I’m connected to my server using SSH and I want to make sure I’m not locked out of my server, so the first thing I did is open port 22:

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sudo ufw allow 22

Note that this command allows everybody in the world to access port 22 on my server. This is fine for me because you need a valid SSH key to log into my server. If you want, you can have a more restrictive configuration. e.g. Allow only your home IP address.

After opening port 22 we can go ahead and enable ufw:

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sudo ufw enable

After enabling ufw I tried restarting my server and SSHing back in to make sure it works fine. Back in the server I checked the status of the firewall:

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ufw status verbose
Status: active
Logging: on (low)
Default: deny (incoming), allow (outgoing), deny (routed)
New profiles: skip

To                         Action      From
--                         ------      ----
22                         ALLOW IN    Anywhere                  
22 (v6)                    ALLOW IN    Anywhere (v6)

The Default section shows that by default all incoming traffic is denied, which is what we want.

One problem with ufw is that it doesn’t show you all iptables in your system, just the rules it manages. In the previous output you can’t see that Docker is opening port 80 and allowing everyone to communicate with a server I am running on that machine. You can see the rules Docker added to iptables:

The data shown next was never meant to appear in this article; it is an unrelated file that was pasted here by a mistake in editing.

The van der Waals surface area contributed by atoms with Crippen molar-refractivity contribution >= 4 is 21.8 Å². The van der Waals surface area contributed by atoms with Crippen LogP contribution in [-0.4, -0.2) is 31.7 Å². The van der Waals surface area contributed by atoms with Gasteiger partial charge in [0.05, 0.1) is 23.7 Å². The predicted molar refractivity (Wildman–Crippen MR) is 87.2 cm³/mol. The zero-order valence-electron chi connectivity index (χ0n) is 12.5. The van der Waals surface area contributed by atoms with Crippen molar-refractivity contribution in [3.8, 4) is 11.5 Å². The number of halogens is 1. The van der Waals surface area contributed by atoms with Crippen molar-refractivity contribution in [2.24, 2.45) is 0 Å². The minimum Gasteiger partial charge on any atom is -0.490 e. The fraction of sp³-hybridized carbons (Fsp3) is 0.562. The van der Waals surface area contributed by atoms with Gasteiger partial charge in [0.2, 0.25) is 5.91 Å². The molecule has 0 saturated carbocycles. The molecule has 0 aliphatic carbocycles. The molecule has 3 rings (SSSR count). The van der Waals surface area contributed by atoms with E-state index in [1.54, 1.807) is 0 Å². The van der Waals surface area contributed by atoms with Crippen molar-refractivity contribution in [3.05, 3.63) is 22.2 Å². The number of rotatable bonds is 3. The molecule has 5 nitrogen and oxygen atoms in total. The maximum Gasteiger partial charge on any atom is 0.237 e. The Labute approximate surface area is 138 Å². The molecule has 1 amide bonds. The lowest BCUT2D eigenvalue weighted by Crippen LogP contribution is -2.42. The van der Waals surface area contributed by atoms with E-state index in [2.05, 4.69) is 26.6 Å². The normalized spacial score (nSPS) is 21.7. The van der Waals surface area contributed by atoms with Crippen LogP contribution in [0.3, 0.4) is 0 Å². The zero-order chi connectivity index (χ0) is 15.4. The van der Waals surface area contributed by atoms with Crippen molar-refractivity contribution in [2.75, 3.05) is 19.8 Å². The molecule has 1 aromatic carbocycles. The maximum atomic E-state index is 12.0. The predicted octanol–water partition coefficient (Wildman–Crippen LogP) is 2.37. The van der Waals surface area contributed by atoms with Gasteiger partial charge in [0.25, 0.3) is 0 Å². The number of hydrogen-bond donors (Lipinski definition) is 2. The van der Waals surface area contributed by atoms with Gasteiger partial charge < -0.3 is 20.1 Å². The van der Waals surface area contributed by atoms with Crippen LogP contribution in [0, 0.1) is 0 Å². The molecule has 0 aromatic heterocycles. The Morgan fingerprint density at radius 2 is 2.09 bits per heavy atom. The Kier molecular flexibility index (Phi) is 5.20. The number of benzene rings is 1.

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iptables -L

Chain FORWARD (policy DROP)
target     prot opt source               destination        
DOCKER-ISOLATION  all  --  anywhere             anywhere            
DOCKER     all  --  anywhere             anywhere            
ACCEPT     all  --  anywhere             anywhere             ctstate RELATED,ESTABLISHED
ACCEPT     all  --  anywhere             anywhere            
ACCEPT     all  --  anywhere             anywhere            
...            

Chain OUTPUT (policy ACCEPT)
...          

Chain DOCKER (1 references)
target     prot opt source               destination        
ACCEPT     tcp  --  anywhere             172.17.0.2           tcp dpt:http

Chain DOCKER-ISOLATION (1 references)
target     prot opt source               destination        
RETURN     all  --  anywhere             anywhere

For the specific case of Docker, we can tell it to not mess our iptables configuration:

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mkdir /etc/systemd/system/docker.service.d

cat << EOF > /etc/systemd/system/docker.service.d/noiptables.conf
[Service]
ExecStart=
ExecStart=/usr/bin/docker daemon -H fd:// --iptables=false
EOF

systemctl daemon-reload

You can restart your server and the rules Docker added will be gone. If you don’t have anything else messing your iptables, you will only have port 22 open at this point.

At this point I have a service running on docker, but not accessible from the outside:

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CONTAINER ID   IMAGE      COMMAND                  PORTS                NAMES
66191e736932   some-app   "nginx -g 'daemon ..."   0.0.0.0:80->80/tcp   some-app-container

If we want to make this service available we just need to open the port:

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sudo ufw allow 80

In the future if I need other ports open I can use a similar command to open them. This way my server is my more secure since it only allows things I explicitly tell it to.